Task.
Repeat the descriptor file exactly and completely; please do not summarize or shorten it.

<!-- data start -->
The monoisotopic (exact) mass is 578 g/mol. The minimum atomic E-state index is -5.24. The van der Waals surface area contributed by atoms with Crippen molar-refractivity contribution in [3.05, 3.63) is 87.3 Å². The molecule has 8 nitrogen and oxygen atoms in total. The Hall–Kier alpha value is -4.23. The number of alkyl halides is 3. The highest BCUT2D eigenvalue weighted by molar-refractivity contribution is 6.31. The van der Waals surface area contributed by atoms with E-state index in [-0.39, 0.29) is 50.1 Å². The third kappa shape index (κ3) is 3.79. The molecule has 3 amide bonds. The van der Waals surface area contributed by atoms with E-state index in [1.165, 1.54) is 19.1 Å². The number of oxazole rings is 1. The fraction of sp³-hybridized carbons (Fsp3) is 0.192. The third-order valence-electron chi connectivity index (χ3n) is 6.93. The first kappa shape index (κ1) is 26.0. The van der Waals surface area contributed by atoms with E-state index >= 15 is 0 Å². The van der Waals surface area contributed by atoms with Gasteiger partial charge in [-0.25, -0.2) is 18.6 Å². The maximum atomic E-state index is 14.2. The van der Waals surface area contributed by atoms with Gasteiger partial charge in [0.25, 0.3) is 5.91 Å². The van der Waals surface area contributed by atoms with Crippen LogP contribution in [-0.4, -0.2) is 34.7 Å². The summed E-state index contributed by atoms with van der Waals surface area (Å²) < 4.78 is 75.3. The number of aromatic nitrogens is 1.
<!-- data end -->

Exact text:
The monoisotopic (exact) mass is 578 g/mol. The minimum atomic E-state index is -5.24. The van der Waals surface area contributed by atoms with Crippen molar-refractivity contribution in [3.05, 3.63) is 87.3 Å². The molecule has 8 nitrogen and oxygen atoms in total. The Hall–Kier alpha value is -4.23. The number of alkyl halides is 3. The highest BCUT2D eigenvalue weighted by molar-refractivity contribution is 6.31. The van der Waals surface area contributed by atoms with E-state index in [-0.39, 0.29) is 50.1 Å². The third kappa shape index (κ3) is 3.79. The molecule has 3 amide bonds. The van der Waals surface area contributed by atoms with E-state index in [1.165, 1.54) is 19.1 Å². The number of oxazole rings is 1. The fraction of sp³-hybridized carbons (Fsp3) is 0.192. The third-order valence-electron chi connectivity index (χ3n) is 6.93. The first kappa shape index (κ1) is 26.0. The van der Waals surface area contributed by atoms with E-state index >= 15 is 0 Å². The van der Waals surface area contributed by atoms with Gasteiger partial charge in [-0.25, -0.2) is 18.6 Å². The maximum atomic E-state index is 14.2. The van der Waals surface area contributed by atoms with Gasteiger partial charge in [0.25, 0.3) is 5.91 Å². The van der Waals surface area contributed by atoms with Crippen LogP contribution in [-0.4, -0.2) is 34.7 Å². The summed E-state index contributed by atoms with van der Waals surface area (Å²) < 4.78 is 75.3. The number of aromatic nitrogens is 1.